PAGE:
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ALMOST, Elizabeth Benedict's fourth novel, is "her most spirited to date" (New York Times Book Review). Forty-something narrator Sophy Chase has just begun a lighthearted, romantically adventurous life in New York City when she learns that her almost ex-husband has been found dead on the New England resort island where she left him just months before. Lured back to the island by feelings she thought she had left behind, Sophy must navigate treacherous emotional terrain involving her grown stepdaughters, a former lover who is now a celebrity lawyer, the mystery of her husband's death -- and her own darkest impulses.
Best Contemporary Women's Fiction: Six Novels includes works by some of the finest novelists of today. Almost by Elizabeth Benedict chronicles the attempt of writer Sophy Chase to come to terms with the death of her almost ex-husband -- who may have committed suicide on the New England resort island where she left him just months before.Those Who Save Us by Jenna Blum follows Trudy, a professor of German history, as she investigates her mother's past and the truth surrounding her life in Germany during WWII. Combining a passionate, doomed love story, a vivid evocation of life during the war, and a poignant mother/daughter drama, Those Who Save Us is a profound exploration of what we endure to survive and the legacy of shame. The Hearts of Horses by Molly Gloss is a heartwarming, greatly satisfying story of a young woman with the rare talent of "gentling" wild horses and the unexpected and profound connections between people and animals. The Last Chinese Chef by Nicole Mones takes readers inside the hidden world of elite cuisine in modern China through the story of an American food writer in Beijing. When recently widowed Maggie McElroy is called to China to settle a claim against her late husband's estate, she is blindsided by the discovery that he may have led a double life. The Vanishing Act of Esme Lennox by Maggie O'Farrell is a gothic, intricate tale of family secrets, lost lives, and the freedom brought by truth that will haunt you long past its final page. The Magician's Assistant by Ann Patchett tells the story of a secretive magician's death that sets in motion his partner's journey of self-discovery.
For Denis Johnson, it was Leonard Gardner's cult favorite Fat City; for Jonathan Safran Foer, it was a brief encounter with Israeli poet Yehuda Amichai; Mary Gordon's mentors were two Barnard professors, writers Elizabeth Hardwick and Janice Thaddeus, whose lessons could not have been more different. In Mentors, Muses & Monsters, edited and with a contribution by Elizabeth Benedict, author of the National Book Award finalist Slow Dancing, thirty of today's brightest literary lights turn their attention to the question of mentorship and influence, exploring the people, events, and books that have transformed their lives. The result is an astonishing collection of stirring, insightful, and sometimes funny personal essays. In her communications with contributors, Benedict noticed a longing to thank the people who had changed their lives, and to acknowledge them the best way a storyteller can, by revealing the intricacies of their connection. These writers look back to when something powerful happened to them at an unpredictable age, a moment when a role model saw potential in them, or when they came to understand they possessed literary talent themselves. As most of these encounters occurred when the writers were young -- unsure of who they were or what they could accomplish -- several pieces radiate a poignant tenderness, and almost all of them express enduring gratitude. When Joyce Carol Oates describes her public-rivalry-turned-wary-professional-acquaintanceship with Donald Barthelme, we are privy to the fascinating sight of one of today's most important writers being directly, personally affected by another influential writer. When Sigrid Nunez reveals what it was like to be Susan Sontag's protégé, we get a glimpse into the private life and working philosophy of a formidable public intellectual. And when Jane Smiley describes her first year at the Iowa Writers' Workshop in 1974, she offers an intimate portrait of a literary milieu of enduring significance for American literature. Rich, thought-provoking, and often impassioned, these pieces illuminate not only the anxiety but the necessity of influence -- and also the treasures it yields. By revealing themselves as young men and women in search of direction and meaning, these artists explore the endlessly varied paths to creative awakening and literary acclaim.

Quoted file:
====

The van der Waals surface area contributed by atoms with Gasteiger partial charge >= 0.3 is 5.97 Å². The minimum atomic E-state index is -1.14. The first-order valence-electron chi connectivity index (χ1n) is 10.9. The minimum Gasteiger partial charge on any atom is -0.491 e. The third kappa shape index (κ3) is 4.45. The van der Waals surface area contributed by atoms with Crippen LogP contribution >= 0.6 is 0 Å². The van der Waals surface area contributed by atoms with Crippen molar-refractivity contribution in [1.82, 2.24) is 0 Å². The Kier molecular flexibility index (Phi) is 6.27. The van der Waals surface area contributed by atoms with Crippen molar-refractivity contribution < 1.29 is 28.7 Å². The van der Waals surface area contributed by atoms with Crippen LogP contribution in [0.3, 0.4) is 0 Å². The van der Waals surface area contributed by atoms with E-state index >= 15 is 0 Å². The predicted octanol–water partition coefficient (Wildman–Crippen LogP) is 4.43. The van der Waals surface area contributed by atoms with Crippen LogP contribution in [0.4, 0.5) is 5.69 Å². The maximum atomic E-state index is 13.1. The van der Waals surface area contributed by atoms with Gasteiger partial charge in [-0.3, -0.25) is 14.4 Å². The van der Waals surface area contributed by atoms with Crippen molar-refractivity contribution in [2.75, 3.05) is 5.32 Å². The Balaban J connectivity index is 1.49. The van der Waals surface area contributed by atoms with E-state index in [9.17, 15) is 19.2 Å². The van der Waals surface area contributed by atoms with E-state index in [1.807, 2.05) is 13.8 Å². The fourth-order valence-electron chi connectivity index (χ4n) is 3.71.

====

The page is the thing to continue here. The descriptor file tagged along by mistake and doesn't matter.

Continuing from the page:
When Eric Lavender meets the attorney Colleen O'Brien Golden, his position as one of Manhattan's chic psychotherapists and most eligible bachelors suddenly loses its appeal. The sexy, stylish Colleen lures him to live with her and her young daughter in the exclusive suburb of Scarsdale. To his amazement, Eric is besotted and soon settles into the unexpected bliss of marriage and domesticity with their new baby and his loving stepdaughter. He even becomes a local hero when the police turn to him for help in resolving a hostage crisis. But Eric's transformation comes to an abrupt halt when the police knock on his door again -- this time with handcuffs. He and Colleen are caught up in an explosive conflict of interest involving their clients. When Eric discovers that Colleen has gone to extreme lengths to conceal her secret past, she retaliates with horrendous charges against him. Eric must uncover the truth before his children, his career, and his freedom are taken from him forever. As she did in her bestseller Almost, Elizabeth Benedict navigates the turbulent waters of love, law, psychology, and ethics with biting wit and penetrating insight. The Practice of Deceit is a razor-sharp novel of marriage -- and divorce -- gone awry.
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